As the dozens of dog-eared pages in my book can testify, many of the poems in Dog Songs speak to me, but the one that touched me the most deeply–the one that makes me cry and smile and ache and sigh– is “The First Time Percy Came Back,” on page 77. This poem echoes my own experience with Jack, and all the times he has come back–one as recent as yesterday, when Matty, the Littles, and I found a sock on the trail to Fossil Beach in Westmoreland State Park.
Finally, a note on the layout of the book: The left page of every spread is blank. My first instinct was to dismiss this choice as a waste of paper–imagine all the trees that could have been spared had the backs of pages been utilized for text. But as I read, I found myself penning my own poems onto those empty pages, pressed between Oliver’s verse. Those blank backs-of-pages weren’t a waste of paper at all; they were there waiting for me to fill them with my own inspiration from Oliver’s work. And I have, and will likely continue to for a long, long time.
Below are some works-in-progress that resulted from my reading of Dog Songs, which, I am sure you realize by now, I recommend (and to be honest, I could go on and on about the symbolism of the unleashed dog, the metaphors Oliver uses to convey the lessons dogs have taught her and the lessons they can teach humanity, the theme that dogs connect us to our origins–but this is a blog post, not a book–so I’ll just let you read the book for yourself).
you were hungry and alone--
only you did not
know what hunger
or what aloneness
only that you
And you never
went hungry again,
nor were you alone.
This is Love Eternal
No matter how many years we share,
it will not seem like enough.
And no matter how aware you are that some day will be our last day,
you will not be ready.
You will not be ready
to say goodbye
when I am ready to go.
And yet this does not stop us from starting.
And this is love eternal, though time is limited.
But it was never about how you would feel losing me--
only about you what you could give me.
I know that.
You will feel like you let me down
and wonder why you didn't do better;
you will feel like there's a hole in your heart,
an emptiness in your day.
It is an end you know will bring sorrow,
but it is unselfish and glorious and beautiful,
and no sorrow is deep enough to
steal this love.
For this is love eternal, though time is limited.
And sometimes you will look at me
and, thinking it impossible, you will wonder
how you will ever love
this much or
after I have
left this world of particulars,
you will look at
the face of a little,
and her brother,
and you will know--
I didn't take up all the room in your heart;
I just made it bigger.
Roommates with God
My husband said
living with Jack
roommates with God.
And in the way
that God is
that is true.
Sumo Says Goodbye
There’s not a clear cell signal here, but there’s a clear view of the milky way.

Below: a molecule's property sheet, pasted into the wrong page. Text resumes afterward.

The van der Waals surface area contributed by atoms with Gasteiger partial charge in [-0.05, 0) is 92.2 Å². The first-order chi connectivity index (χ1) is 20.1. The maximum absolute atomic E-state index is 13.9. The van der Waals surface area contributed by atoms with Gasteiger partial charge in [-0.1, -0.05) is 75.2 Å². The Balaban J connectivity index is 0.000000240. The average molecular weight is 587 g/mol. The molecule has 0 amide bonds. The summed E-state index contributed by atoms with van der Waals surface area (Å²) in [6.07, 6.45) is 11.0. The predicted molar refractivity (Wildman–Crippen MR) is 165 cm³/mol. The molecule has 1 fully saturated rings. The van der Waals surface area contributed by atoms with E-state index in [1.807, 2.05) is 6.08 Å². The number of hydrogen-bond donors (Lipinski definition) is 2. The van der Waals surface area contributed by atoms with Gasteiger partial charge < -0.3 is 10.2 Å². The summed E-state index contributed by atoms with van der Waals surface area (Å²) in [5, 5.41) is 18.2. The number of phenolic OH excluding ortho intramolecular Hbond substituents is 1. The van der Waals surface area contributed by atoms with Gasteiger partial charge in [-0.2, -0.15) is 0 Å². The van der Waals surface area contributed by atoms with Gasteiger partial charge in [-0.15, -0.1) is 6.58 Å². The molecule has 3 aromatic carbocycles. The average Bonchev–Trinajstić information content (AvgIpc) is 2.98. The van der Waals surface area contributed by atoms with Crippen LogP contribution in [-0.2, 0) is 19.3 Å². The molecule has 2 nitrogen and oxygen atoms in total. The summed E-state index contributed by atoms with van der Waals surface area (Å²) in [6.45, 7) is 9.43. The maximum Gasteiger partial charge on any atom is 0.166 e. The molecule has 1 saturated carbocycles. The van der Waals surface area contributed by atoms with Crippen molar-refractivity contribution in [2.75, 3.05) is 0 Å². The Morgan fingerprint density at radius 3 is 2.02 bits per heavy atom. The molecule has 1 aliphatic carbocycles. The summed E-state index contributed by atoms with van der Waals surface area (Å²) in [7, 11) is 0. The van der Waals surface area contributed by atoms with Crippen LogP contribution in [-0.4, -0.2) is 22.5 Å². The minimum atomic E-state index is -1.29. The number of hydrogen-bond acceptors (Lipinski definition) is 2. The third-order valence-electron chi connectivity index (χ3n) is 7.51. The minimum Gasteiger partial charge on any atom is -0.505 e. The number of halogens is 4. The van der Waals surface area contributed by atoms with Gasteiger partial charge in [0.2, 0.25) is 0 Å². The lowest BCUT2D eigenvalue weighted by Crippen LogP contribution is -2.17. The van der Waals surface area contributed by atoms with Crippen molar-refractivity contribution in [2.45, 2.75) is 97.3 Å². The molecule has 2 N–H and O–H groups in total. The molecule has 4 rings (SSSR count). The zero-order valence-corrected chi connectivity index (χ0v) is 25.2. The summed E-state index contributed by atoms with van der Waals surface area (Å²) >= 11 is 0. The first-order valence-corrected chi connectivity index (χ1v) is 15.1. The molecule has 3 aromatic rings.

And here it is that Saturday morning, we laid Sumo to rest beside Smokey and Baxter, under trees, where crickets chirp all day long in the perpetual twilight of the shade.
He died Friday afternoon, outside in front of the house on Goddin Street.
That very day I’d been thinking Sumo probably had several more years left, just plugging along like he had been.
On Wednesday, Matty’s birthday, we saw him for the last time. He’d become so low-maintenance, he was almost a non-entity. He would greet us and was then happy just to sleep on the floor in the room where everyone was, sometimes staying there long after we’d switched locations, maybe not knowing we’d moved, maybe his near-blindness and near-deafness hiding our departure from him.
And now he has departed from us, as quietly and invisibly as we had from him a hundred times before, not saying goodbye, not wanting to stir him from his slumber.
And now we are as surprised at his departure–taken so as not to disturb us–as he, waking up to find himself alone, must’ve been at ours a hundred times before.
I sat in the passenger seat of my husband’s pickup truck, riding along the country roads in the Northern Neck on a Saturday morning, my two little dogs asleep between us on the bench seat, their scruffy hair blowing in the air conditioning. It was a hot, sunny day in late June, and we were heading to a small beach on the shore of the Potomac River, where it opens wide to the Chesapeake Bay. Outside my car window, I watched the fields, green with corn, and the wildflowers, alive with butterflies, flourish under the summer sun. It was summer break. I was beachbound.
And I was crying.
Despite my situation seeming so pleasant–even idyllic, I felt pretty miserable. My inner experience was completely incongruent with my outer experience. I felt so stressed and anxious about the upcoming school year and all I would have to learn and change and do to prepare, much less be effective (not to mention safe), in the face of a global pandemic, that I was struggling to enjoy the present moment. My worries and uncertainties about the future were stealing any present peace I might have hoped to enjoy.